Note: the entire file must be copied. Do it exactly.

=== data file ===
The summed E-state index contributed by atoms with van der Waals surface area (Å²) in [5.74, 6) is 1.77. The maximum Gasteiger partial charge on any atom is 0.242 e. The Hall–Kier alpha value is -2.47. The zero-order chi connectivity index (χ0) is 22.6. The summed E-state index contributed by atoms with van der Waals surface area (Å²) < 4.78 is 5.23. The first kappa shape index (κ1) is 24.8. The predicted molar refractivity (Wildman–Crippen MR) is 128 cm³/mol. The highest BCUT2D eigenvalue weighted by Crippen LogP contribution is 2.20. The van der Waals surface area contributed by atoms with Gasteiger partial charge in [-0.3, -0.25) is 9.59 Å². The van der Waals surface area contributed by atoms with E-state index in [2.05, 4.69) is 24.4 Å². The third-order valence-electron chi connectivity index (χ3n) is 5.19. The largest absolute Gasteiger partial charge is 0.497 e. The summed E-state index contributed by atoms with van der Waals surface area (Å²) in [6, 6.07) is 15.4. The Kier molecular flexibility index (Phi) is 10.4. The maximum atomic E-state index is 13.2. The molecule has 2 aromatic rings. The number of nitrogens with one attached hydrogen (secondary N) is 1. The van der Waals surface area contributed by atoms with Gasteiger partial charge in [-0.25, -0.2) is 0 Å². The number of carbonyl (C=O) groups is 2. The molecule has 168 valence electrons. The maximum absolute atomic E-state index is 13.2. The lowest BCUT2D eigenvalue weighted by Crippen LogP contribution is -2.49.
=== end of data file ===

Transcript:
The summed E-state index contributed by atoms with van der Waals surface area (Å²) in [5.74, 6) is 1.77. The maximum Gasteiger partial charge on any atom is 0.242 e. The Hall–Kier alpha value is -2.47. The zero-order chi connectivity index (χ0) is 22.6. The summed E-state index contributed by atoms with van der Waals surface area (Å²) < 4.78 is 5.23. The first kappa shape index (κ1) is 24.8. The predicted molar refractivity (Wildman–Crippen MR) is 128 cm³/mol. The highest BCUT2D eigenvalue weighted by Crippen LogP contribution is 2.20. The van der Waals surface area contributed by atoms with Gasteiger partial charge in [-0.3, -0.25) is 9.59 Å². The van der Waals surface area contributed by atoms with E-state index in [2.05, 4.69) is 24.4 Å². The third-order valence-electron chi connectivity index (χ3n) is 5.19. The largest absolute Gasteiger partial charge is 0.497 e. The summed E-state index contributed by atoms with van der Waals surface area (Å²) in [6, 6.07) is 15.4. The Kier molecular flexibility index (Phi) is 10.4. The maximum atomic E-state index is 13.2. The molecule has 2 aromatic rings. The number of nitrogens with one attached hydrogen (secondary N) is 1. The van der Waals surface area contributed by atoms with Gasteiger partial charge in [-0.25, -0.2) is 0 Å². The number of carbonyl (C=O) groups is 2. The molecule has 168 valence electrons. The maximum absolute atomic E-state index is 13.2. The lowest BCUT2D eigenvalue weighted by Crippen LogP contribution is -2.49.